"He's a complicated Jew, and no one understands him but his mother." If you can soulfully sing those words over the famous wah-wah riff of Isaac Hayes' "Theme from Shaft", you are well on your way to enjoying the militantly silly spoof The Hebrew Hammer.
Adam Goldberg stars as Mordechai Jefferson Carver, affectionately known on the streets of his Brooklyn neighbourhood as The Hebrew Hammer. As resourceful as he is neurotic, he manages to combine a knockabout career in crime-fighting with the usual Woody Allen-style problems over family, love and sex.
Santa Claus (Richard Riehle), on the brink of introducing his revolutionary program of cultural and religious reconciliation one fine Christmas, is brutally replaced by his evil heir, Damian (Andy Dick).
In a strategy obviously inspired by a university semester of cultural studies, Damian decides to unleash on the Jewish community the most pernicious of all weapons in the arsenal of Christian ideology: Frank Capra's It's a Wonderful Life (1946). Only a steady diet of Fiddler on the Roof (1971), Yentl (1983) and The Chosen (1981) can combat such mind-control.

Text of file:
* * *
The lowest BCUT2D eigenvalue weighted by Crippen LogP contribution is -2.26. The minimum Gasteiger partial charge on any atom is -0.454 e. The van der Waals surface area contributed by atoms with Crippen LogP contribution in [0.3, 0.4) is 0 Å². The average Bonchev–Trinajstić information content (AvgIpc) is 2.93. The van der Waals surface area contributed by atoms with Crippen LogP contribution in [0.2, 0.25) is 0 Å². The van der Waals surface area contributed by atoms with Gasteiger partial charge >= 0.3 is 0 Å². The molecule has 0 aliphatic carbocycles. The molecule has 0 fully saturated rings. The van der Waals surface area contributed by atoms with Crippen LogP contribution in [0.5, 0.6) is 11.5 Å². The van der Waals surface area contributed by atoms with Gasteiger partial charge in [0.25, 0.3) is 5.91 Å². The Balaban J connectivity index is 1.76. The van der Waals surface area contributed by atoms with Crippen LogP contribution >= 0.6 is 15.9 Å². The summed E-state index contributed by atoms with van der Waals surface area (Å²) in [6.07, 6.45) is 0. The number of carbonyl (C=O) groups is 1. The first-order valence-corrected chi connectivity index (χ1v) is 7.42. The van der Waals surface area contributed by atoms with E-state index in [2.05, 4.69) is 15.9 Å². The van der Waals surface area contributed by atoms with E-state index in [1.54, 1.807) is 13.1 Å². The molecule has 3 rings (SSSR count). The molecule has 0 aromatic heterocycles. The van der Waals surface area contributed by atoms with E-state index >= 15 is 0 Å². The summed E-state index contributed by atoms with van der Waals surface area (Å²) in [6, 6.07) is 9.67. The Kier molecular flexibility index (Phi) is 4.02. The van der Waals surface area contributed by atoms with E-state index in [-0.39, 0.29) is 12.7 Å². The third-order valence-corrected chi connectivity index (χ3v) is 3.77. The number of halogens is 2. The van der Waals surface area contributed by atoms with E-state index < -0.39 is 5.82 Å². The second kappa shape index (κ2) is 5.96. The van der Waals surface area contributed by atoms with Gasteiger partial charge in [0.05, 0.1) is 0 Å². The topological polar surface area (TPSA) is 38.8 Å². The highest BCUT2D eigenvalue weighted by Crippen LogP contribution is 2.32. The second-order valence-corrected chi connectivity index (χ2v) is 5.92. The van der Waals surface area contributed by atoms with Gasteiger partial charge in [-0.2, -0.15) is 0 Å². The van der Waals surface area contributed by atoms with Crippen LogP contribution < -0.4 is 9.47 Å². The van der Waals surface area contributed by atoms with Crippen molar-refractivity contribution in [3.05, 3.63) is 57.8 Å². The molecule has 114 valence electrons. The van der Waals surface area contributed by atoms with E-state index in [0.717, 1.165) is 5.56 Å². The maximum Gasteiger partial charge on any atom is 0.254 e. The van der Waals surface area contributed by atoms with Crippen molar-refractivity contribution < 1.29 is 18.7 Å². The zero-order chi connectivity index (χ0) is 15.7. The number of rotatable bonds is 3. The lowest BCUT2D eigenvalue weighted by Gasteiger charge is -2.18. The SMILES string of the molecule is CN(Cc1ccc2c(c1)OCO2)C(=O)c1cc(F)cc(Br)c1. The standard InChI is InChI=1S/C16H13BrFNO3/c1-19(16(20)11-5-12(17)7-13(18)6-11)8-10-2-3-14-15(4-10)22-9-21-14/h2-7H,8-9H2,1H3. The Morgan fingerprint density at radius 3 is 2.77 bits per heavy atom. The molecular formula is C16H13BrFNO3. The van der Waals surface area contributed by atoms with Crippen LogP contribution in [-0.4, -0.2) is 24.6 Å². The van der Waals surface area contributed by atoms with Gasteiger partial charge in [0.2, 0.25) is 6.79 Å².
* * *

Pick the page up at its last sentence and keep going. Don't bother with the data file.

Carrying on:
Written and directed by Jonathan Kesselman (who previously made a successful short about the Hammer), this is a ramshackle, cornball comedy, reminiscent in its rough charm of early Woody Allen (Take the Money and Run, 1969) or more outré, low-budget delights hidden in video stores such as The Outdoorsters (1985).
Its pace ensures that, if one gag falls flat, five others are quickly coming to replace it. And the biggest novelty of the project – its combination of Jewish and African-American comedy – works extremely well.
The most inspired aspect of The Hebrew Hammer is that it not only includes every standard topic of Jewish humour (food, guilt, etc), but also incorporates every awful, stupid thing said about the Jews in the wider world.
Hence the delightful spectacle of Chief (Peter Coyote) calling upon his colleague (George Hosmer) – the official Chairman of the Worldwide Jewish Media Conspiracy – to sway public opinion with "a few more Holocaust documentaries or another Schindler's List".
© Adrian Martin March 2004